It happened by accident, but was inevitable nonetheless. An unconscious reaction to grunge, and the US musical invasion of the early 90s, Britpop was born, and for the briefest of eyeblinks it was cool to British again. Of course, contrary to popular opinion it hadn’t happened overnight. Blur – the unwitting architects of the Britpop phenomenon – had released the first proper Britpop album, Modern Life Is Rubbish, into a vacuum. The hallmarks of the Britpop sound were there – namely, a distinct Englishness to the lyrics, and a firm musical nod to The Kinks – only, it didn’t sell.

park lifeIt wasn’t until the chart success of their more focused follow-up, Parklife, bolstered by the single release of the novelty Mockney title track, that the press began to pick up on it. Simultaneously, Oasis released their first album, influenced by – nay, ripped off of – The Beatles, Status Quo and Slade, and somehow garnered “Best Band In Britain” front pages. Consequently a non-existent musical movement was given life, and someone, somewhere, called it “Britpop”.

oasisA spin-doctored rivalry was orchestrated between the Blur and Oasis camps, with Oasis leader Noel Gallagher wishing death by AIDS upon members of Blur, and Blur in return decrying their rivals as “Quoasis”. Blur were declared temporary winners of the war, when their dire, sub-Tommy Steele single Country House beat the decidedly average pub-rocker Roll With It to number one. Nevertheless, it was latterly Oasis who became the Biggest Band In Britain, with Blur having become embarrassed by their thematic, mistakenly patriotic, offspring. Indeed, the catalyst may have come when a noticeably uncomfortable Damon Albarn was misguidedly hired by the BBC to present a Britpop showcase special. The singer monotoned his way through the proceedings, reading dryly from an autocue as if partially sedated. Nevertheless, his discomfort was readily apparent.

As a result Blur, the originators of the so-called “Britpop sound”, were also the ones to kill it, throttling their mutant spawn with their American-influenced, defiantly “challenging”, eponymously-titled fifth album.  And then Oasis went shit, started going for drinks with Prime Minister Tony “Blur”, and it was all over bar the shouting. Of course it had to end when the Prime Minister claimed to be partial to a spot of Britpop… where else was there for it to go? It had become tainted by squares.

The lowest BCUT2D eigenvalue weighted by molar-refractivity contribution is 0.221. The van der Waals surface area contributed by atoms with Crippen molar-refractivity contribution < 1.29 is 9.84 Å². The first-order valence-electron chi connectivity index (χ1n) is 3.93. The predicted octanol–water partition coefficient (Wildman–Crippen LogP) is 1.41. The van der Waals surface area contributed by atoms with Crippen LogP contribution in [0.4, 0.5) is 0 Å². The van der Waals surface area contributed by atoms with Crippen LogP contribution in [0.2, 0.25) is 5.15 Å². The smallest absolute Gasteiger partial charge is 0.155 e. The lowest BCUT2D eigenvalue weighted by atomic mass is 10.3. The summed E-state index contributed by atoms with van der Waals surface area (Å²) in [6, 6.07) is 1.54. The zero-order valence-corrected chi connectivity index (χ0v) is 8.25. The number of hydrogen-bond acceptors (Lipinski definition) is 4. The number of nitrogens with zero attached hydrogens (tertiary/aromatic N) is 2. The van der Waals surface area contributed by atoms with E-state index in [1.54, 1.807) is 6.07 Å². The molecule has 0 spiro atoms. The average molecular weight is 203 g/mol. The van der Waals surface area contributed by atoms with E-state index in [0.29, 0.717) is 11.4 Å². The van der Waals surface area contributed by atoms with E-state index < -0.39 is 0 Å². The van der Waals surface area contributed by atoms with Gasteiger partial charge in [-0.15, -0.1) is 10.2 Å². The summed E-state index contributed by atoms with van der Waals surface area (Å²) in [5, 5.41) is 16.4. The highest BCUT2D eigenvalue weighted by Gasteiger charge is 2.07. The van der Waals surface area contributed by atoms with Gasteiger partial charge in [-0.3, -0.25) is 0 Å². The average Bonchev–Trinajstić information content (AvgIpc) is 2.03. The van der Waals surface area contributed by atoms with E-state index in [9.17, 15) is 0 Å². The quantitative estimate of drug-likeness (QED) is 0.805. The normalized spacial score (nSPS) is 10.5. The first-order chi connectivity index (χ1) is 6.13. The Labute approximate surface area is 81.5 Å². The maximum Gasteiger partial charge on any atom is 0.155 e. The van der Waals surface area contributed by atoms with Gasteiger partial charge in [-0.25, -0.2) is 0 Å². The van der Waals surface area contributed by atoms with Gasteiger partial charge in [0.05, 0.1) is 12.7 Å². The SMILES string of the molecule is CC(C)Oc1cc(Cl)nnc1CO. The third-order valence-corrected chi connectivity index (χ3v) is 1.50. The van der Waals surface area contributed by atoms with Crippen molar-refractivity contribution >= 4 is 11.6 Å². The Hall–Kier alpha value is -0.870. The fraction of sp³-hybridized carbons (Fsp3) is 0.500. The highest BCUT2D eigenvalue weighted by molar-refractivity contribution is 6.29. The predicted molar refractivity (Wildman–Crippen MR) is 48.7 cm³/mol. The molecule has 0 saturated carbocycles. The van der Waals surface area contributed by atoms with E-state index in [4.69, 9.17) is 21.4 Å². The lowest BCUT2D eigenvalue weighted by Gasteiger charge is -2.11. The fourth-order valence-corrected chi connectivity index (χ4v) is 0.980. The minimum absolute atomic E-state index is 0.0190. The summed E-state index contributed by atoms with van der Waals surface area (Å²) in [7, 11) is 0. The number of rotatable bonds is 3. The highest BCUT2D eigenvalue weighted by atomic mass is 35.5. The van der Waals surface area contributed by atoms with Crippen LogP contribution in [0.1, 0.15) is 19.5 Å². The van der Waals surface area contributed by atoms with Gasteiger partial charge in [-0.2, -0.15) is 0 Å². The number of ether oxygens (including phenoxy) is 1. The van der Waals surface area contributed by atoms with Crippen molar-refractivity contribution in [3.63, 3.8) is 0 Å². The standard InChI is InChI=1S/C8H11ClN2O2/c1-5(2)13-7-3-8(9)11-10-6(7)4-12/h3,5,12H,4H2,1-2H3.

Of course, as fun as it was to observe, the downside of Britpop was every record publisher in the land signing up any band in an anorak, on short-lived deals. We were forced to listen while the Style Police – blind as ever to reality – hailed limited shelf-life fare like Menswear, Gene, Shed 7, The Seahorses and Cast as the future of music.

There are survivors, of course. Though never really “Britpop”, Pulp were nevertheless lumped in among the pack, and still crawl the outer highways of the charts, albeit with a bruised and bloody arse. Likewise Supergrass, Cast, and, to an extent, the still tabloid-friendly Oasis brothers. Suede somehow circumnavigated the craze, releasing the dark Dog Man Star and radio friendly Coming Up as bookends to Britpop. Likewise, Travis and Stereophonics, who came late to the party, also outlive the tag, peddling their brand of generic soft-rock to young audiences unaware that there’s forty years worth of better music preceeding it. The Manic Street Preachers, though not as good – nor as desperately angry – as they used to be, benefited from the Britpop boom, likewise reborn as middle-of-the-road soft rockers (pretentiousness of their lyrics aside: “Marxist Lenin motorcycle engine component/Library Socialist Workers Party disco horror/I wear the scars of a neopolitical system of anarchy”, or something).

Indeed, what was Britpop if not just rock music in anoraks? The poodle perms were absent, replaced with stupid Kangol hats, and the codpieces had become Fred Perry t-shirts. There were songs about sex and drinking and drugs and rock n’ roll – just the same as the songs by bands that featured in Kerrang! throughout the 1980s. But Britpop was packaged in cool boxes, with “Approved By The NME” stamped across them, and so it was OK to listen without fear of being spat at by your peers.

Music is just music, whether you call it Britpop, Madchester or Merseybeat. You can say it’s as cool as you want, but it won’t change what it sounds like, man.  

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1.   Which former Labour politician is “Ernold Same” on Blur’s The Great Escape album?

2.  Which of these children’s favourites is credited on Oasis’s (What’s The Story) Morning Glory album?

3.  Who played lead guitar on Oasis’s Champagne Supernova?

4. What were Blur originally known as?

5. What happens to Damon Albarn at the end of the Parklife video?


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